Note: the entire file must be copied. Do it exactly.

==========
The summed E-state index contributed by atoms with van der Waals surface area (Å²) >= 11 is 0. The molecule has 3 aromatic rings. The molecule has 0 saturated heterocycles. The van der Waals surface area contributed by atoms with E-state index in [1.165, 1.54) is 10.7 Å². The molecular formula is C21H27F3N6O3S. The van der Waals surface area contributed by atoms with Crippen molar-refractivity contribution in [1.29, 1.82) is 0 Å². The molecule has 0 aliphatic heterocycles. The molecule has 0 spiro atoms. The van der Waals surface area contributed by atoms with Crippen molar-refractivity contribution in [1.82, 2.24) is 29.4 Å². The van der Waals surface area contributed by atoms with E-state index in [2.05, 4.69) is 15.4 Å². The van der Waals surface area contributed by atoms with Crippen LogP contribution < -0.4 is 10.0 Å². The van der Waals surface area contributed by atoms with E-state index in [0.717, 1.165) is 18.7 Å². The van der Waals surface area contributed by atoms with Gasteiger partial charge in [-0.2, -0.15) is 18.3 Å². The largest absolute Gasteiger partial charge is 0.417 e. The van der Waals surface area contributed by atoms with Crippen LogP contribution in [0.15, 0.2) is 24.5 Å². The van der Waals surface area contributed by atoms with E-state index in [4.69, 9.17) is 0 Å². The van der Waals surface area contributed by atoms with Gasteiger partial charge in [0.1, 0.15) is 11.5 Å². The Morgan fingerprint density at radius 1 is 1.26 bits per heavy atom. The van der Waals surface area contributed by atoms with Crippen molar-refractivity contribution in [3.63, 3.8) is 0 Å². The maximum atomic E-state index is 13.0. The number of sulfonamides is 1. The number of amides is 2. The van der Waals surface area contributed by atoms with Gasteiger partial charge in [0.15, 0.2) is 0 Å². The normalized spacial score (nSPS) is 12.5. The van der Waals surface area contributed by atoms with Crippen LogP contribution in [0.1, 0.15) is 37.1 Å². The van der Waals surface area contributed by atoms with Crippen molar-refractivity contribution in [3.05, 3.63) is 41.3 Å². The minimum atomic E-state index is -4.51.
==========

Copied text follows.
The summed E-state index contributed by atoms with van der Waals surface area (Å²) >= 11 is 0. The molecule has 3 aromatic rings. The molecule has 0 saturated heterocycles. The van der Waals surface area contributed by atoms with E-state index in [1.165, 1.54) is 10.7 Å². The molecular formula is C21H27F3N6O3S. The van der Waals surface area contributed by atoms with Crippen molar-refractivity contribution in [1.29, 1.82) is 0 Å². The molecule has 0 aliphatic heterocycles. The molecule has 0 spiro atoms. The van der Waals surface area contributed by atoms with Crippen molar-refractivity contribution in [1.82, 2.24) is 29.4 Å². The van der Waals surface area contributed by atoms with E-state index in [2.05, 4.69) is 15.4 Å². The van der Waals surface area contributed by atoms with Crippen LogP contribution < -0.4 is 10.0 Å². The van der Waals surface area contributed by atoms with E-state index in [0.717, 1.165) is 18.7 Å². The van der Waals surface area contributed by atoms with Gasteiger partial charge in [-0.2, -0.15) is 18.3 Å². The largest absolute Gasteiger partial charge is 0.417 e. The van der Waals surface area contributed by atoms with Crippen LogP contribution in [0.15, 0.2) is 24.5 Å². The van der Waals surface area contributed by atoms with E-state index in [4.69, 9.17) is 0 Å². The van der Waals surface area contributed by atoms with Gasteiger partial charge in [0.1, 0.15) is 11.5 Å². The Morgan fingerprint density at radius 1 is 1.26 bits per heavy atom. The van der Waals surface area contributed by atoms with Crippen molar-refractivity contribution in [3.63, 3.8) is 0 Å². The maximum atomic E-state index is 13.0. The number of sulfonamides is 1. The number of amides is 2. The van der Waals surface area contributed by atoms with Gasteiger partial charge in [0.15, 0.2) is 0 Å². The normalized spacial score (nSPS) is 12.5. The van der Waals surface area contributed by atoms with Crippen LogP contribution in [0.1, 0.15) is 37.1 Å². The van der Waals surface area contributed by atoms with Crippen molar-refractivity contribution in [3.05, 3.63) is 41.3 Å². The minimum atomic E-state index is -4.51.